There’s a puzzle for implementation of Bayesian reasoning in human beings. This is that the start of the reasoning process in humans is *conscious* *experience*, and it’s not totally clear how we should update on conscious experiences.

Jeffreys defined a *summary* of an experience E as a set B of propositions {B_{1}, B_{2}, … B_{n}} such that for all other propositions in your belief system A, P(A | B) = P(A | B, E).

In other words, B is a minimal set of propositions that *fully screens off* your experience.

This is a useful concept because summary sentences allow you to summarize everything that is epistemically relevant about conscious experience. if you have a summary B of an experience E, then you only need to know P(A | B) and P(B | E) in order to calculate P(A | E).

Notice that the summary set is subjective; it is defined only in terms of properties of your personal belief network. The set of facts that screens off E for you might be different from the set of facts that screens it off for somebody else.

Quick example.

Consider a brief impression by candlelight of a cloth held some distance away from you. Call this experience E.

Suppose that all you could decipher from E is that the cloth was around 2 meters away from you, and that it was either blue (with probability 60%) or green (with probability 40%). Then the summary set for E might be {“The cloth is blue”, “The cloth is green”, “The cloth is 2 meters away from you”, “The cloth is 3 meters away from you”, etc.}.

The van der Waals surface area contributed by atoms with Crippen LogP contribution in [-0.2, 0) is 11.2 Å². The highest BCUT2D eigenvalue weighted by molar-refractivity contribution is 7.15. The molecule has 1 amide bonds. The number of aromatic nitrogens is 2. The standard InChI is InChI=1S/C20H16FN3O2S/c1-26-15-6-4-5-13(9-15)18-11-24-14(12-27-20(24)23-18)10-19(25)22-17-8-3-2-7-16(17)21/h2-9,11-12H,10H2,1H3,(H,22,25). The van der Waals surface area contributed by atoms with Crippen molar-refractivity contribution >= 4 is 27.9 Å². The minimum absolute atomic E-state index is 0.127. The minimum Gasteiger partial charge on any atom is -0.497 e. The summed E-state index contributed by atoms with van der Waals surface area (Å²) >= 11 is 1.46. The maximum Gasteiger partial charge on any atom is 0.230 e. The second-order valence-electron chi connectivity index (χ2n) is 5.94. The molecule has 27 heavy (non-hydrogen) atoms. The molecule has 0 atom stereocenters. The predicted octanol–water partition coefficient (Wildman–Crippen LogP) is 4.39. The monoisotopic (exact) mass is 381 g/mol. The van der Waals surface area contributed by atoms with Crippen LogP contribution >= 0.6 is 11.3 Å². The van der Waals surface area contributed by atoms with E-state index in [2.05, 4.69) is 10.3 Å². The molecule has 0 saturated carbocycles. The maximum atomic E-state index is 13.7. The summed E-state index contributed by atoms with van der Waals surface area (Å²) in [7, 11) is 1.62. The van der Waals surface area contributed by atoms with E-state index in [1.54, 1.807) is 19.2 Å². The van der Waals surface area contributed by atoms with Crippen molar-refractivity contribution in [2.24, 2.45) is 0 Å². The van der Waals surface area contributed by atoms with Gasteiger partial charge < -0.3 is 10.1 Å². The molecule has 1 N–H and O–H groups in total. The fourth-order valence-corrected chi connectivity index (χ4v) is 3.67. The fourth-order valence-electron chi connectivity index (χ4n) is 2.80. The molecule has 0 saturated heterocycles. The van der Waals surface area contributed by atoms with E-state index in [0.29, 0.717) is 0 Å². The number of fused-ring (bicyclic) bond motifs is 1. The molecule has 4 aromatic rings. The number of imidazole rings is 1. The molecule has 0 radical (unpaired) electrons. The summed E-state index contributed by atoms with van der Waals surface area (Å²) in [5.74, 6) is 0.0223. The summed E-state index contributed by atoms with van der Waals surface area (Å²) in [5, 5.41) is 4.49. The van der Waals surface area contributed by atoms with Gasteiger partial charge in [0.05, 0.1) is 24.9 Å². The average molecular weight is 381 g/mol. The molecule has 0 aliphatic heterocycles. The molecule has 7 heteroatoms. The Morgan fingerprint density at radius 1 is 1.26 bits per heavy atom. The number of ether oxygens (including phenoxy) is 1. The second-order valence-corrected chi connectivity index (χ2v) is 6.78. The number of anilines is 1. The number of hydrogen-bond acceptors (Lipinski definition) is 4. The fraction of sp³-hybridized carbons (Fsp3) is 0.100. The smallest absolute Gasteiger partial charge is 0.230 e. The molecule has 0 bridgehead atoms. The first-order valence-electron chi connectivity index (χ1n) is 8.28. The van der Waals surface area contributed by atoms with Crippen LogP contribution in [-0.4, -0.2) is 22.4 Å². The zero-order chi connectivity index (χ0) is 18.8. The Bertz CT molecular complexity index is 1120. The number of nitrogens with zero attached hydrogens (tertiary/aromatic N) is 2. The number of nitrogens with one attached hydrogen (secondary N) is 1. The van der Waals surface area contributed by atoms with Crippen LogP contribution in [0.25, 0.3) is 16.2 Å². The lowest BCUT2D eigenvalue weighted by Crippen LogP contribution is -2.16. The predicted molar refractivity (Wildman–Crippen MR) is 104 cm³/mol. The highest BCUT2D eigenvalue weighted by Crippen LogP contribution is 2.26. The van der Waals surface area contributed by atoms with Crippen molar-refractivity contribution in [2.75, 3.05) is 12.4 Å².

If this is the right summary set, then the probabilities P(“The cloth is blue”), P(“The cloth is green”) and P(“The cloth is x meters away from you”) should screen off E from the rest of your beliefs.

One trouble is that it’s not exactly obvious how to go about converting a given experience into a set of summary propositions. We could always be leaving something out. For instance, one more thing we learned upon observing E was the proposition “I can see light.” This is certainly not screened off by the other propositions so far, so we need to add it in as well.

But how do we know that we’ve gotten everything now? If we think a little more, we realize that we have also learned something about the nature of the light given off by the candle flame. We learn that it is capable of reflecting the color of light that we saw!

But now this additional consideration is related to how we interpret the color of the cloth. In other words, not only might we be missing something from our summary set, but that missing piece might be relevant to how we interpret the others.

I’d like to think more about this question: In general, how do we determine the set of propositions that screens off a given experience from the rest of your beliefs? Ultimately, to be able to coherently assess the impact of experiences on your web of beliefs, your model of reality must contain a model of yourself as an experiencer.

The nature of this model is pretty interesting from a philosophical perspective. Does it arise organically out of factual beliefs about the physical world? Well, this is what a physicalist would say. To me, it seems quite plausible that modeling yourself as a conscious experiencer would require a *separate* set of rules relating physical happenings to conscious experiences. How we should model this set of rules as a set of a priori hypotheses to be updated on seems very unclear to me.